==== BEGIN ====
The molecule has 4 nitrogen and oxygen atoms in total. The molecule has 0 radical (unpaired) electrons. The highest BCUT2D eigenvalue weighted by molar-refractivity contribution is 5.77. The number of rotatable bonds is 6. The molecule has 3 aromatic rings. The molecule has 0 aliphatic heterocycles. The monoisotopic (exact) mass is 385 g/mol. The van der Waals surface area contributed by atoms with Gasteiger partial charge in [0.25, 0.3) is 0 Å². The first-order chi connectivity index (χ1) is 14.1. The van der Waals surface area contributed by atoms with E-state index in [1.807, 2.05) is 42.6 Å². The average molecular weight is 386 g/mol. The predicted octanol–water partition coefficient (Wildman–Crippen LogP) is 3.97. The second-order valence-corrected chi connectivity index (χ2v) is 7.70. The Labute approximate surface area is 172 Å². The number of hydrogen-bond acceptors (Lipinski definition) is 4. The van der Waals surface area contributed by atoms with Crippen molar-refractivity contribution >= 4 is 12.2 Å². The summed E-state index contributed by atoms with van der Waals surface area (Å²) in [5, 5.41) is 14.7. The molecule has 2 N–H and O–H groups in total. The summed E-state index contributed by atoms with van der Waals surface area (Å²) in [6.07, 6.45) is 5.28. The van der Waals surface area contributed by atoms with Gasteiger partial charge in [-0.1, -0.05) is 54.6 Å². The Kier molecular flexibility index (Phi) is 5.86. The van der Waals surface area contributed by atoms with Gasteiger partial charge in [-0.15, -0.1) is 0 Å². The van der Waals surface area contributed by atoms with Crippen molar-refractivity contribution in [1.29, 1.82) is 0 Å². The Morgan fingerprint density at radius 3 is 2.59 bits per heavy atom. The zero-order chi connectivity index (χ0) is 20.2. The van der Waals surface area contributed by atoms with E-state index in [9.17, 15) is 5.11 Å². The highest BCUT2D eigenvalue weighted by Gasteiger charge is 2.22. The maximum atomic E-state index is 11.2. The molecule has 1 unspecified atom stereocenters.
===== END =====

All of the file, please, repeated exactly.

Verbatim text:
The molecule has 4 nitrogen and oxygen atoms in total. The molecule has 0 radical (unpaired) electrons. The highest BCUT2D eigenvalue weighted by molar-refractivity contribution is 5.77. The number of rotatable bonds is 6. The molecule has 3 aromatic rings. The molecule has 0 aliphatic heterocycles. The monoisotopic (exact) mass is 385 g/mol. The van der Waals surface area contributed by atoms with Gasteiger partial charge in [0.25, 0.3) is 0 Å². The first-order chi connectivity index (χ1) is 14.1. The van der Waals surface area contributed by atoms with E-state index in [1.807, 2.05) is 42.6 Å². The average molecular weight is 386 g/mol. The predicted octanol–water partition coefficient (Wildman–Crippen LogP) is 3.97. The second-order valence-corrected chi connectivity index (χ2v) is 7.70. The Labute approximate surface area is 172 Å². The number of hydrogen-bond acceptors (Lipinski definition) is 4. The van der Waals surface area contributed by atoms with Crippen molar-refractivity contribution >= 4 is 12.2 Å². The summed E-state index contributed by atoms with van der Waals surface area (Å²) in [5, 5.41) is 14.7. The molecule has 2 N–H and O–H groups in total. The summed E-state index contributed by atoms with van der Waals surface area (Å²) in [6.07, 6.45) is 5.28. The van der Waals surface area contributed by atoms with Gasteiger partial charge in [-0.1, -0.05) is 54.6 Å². The Kier molecular flexibility index (Phi) is 5.86. The van der Waals surface area contributed by atoms with Gasteiger partial charge in [-0.15, -0.1) is 0 Å². The van der Waals surface area contributed by atoms with Crippen molar-refractivity contribution in [1.29, 1.82) is 0 Å². The Morgan fingerprint density at radius 3 is 2.59 bits per heavy atom. The zero-order chi connectivity index (χ0) is 20.2. The van der Waals surface area contributed by atoms with E-state index in [9.17, 15) is 5.11 Å². The highest BCUT2D eigenvalue weighted by Gasteiger charge is 2.22. The maximum atomic E-state index is 11.2. The molecule has 1 unspecified atom stereocenters.